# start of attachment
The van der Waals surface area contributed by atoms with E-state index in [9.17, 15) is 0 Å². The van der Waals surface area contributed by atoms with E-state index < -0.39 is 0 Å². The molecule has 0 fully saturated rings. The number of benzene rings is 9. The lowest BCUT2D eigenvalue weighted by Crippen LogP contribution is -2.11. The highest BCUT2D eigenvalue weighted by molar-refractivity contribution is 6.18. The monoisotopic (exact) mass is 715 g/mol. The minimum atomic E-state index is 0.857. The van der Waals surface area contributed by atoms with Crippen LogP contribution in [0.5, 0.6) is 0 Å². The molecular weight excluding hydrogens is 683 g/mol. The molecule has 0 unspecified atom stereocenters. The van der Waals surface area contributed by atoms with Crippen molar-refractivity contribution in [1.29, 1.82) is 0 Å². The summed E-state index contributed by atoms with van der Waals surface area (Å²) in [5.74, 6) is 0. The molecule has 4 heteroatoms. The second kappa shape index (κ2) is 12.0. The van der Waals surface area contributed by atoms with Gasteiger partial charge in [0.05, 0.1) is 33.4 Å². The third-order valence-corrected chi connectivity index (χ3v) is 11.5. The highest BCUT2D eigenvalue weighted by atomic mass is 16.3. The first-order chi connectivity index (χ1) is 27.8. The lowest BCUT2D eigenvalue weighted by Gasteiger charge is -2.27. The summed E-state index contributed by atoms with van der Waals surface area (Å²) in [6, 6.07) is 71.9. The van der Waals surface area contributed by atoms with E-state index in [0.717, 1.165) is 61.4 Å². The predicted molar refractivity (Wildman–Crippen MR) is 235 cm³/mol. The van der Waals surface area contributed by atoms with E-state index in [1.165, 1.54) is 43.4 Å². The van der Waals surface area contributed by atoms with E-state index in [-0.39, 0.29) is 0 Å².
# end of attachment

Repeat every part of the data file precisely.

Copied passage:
The van der Waals surface area contributed by atoms with E-state index in [9.17, 15) is 0 Å². The van der Waals surface area contributed by atoms with E-state index < -0.39 is 0 Å². The molecule has 0 fully saturated rings. The number of benzene rings is 9. The lowest BCUT2D eigenvalue weighted by Crippen LogP contribution is -2.11. The highest BCUT2D eigenvalue weighted by molar-refractivity contribution is 6.18. The monoisotopic (exact) mass is 715 g/mol. The minimum atomic E-state index is 0.857. The van der Waals surface area contributed by atoms with Crippen LogP contribution in [0.5, 0.6) is 0 Å². The molecular weight excluding hydrogens is 683 g/mol. The molecule has 0 unspecified atom stereocenters. The van der Waals surface area contributed by atoms with Crippen molar-refractivity contribution in [1.29, 1.82) is 0 Å². The summed E-state index contributed by atoms with van der Waals surface area (Å²) in [5.74, 6) is 0. The molecule has 4 heteroatoms. The second kappa shape index (κ2) is 12.0. The van der Waals surface area contributed by atoms with Gasteiger partial charge in [0.05, 0.1) is 33.4 Å². The third-order valence-corrected chi connectivity index (χ3v) is 11.5. The highest BCUT2D eigenvalue weighted by atomic mass is 16.3. The first-order chi connectivity index (χ1) is 27.8. The lowest BCUT2D eigenvalue weighted by Gasteiger charge is -2.27. The summed E-state index contributed by atoms with van der Waals surface area (Å²) in [6, 6.07) is 71.9. The van der Waals surface area contributed by atoms with E-state index in [0.717, 1.165) is 61.4 Å². The predicted molar refractivity (Wildman–Crippen MR) is 235 cm³/mol. The van der Waals surface area contributed by atoms with E-state index in [1.165, 1.54) is 43.4 Å². The van der Waals surface area contributed by atoms with E-state index in [-0.39, 0.29) is 0 Å².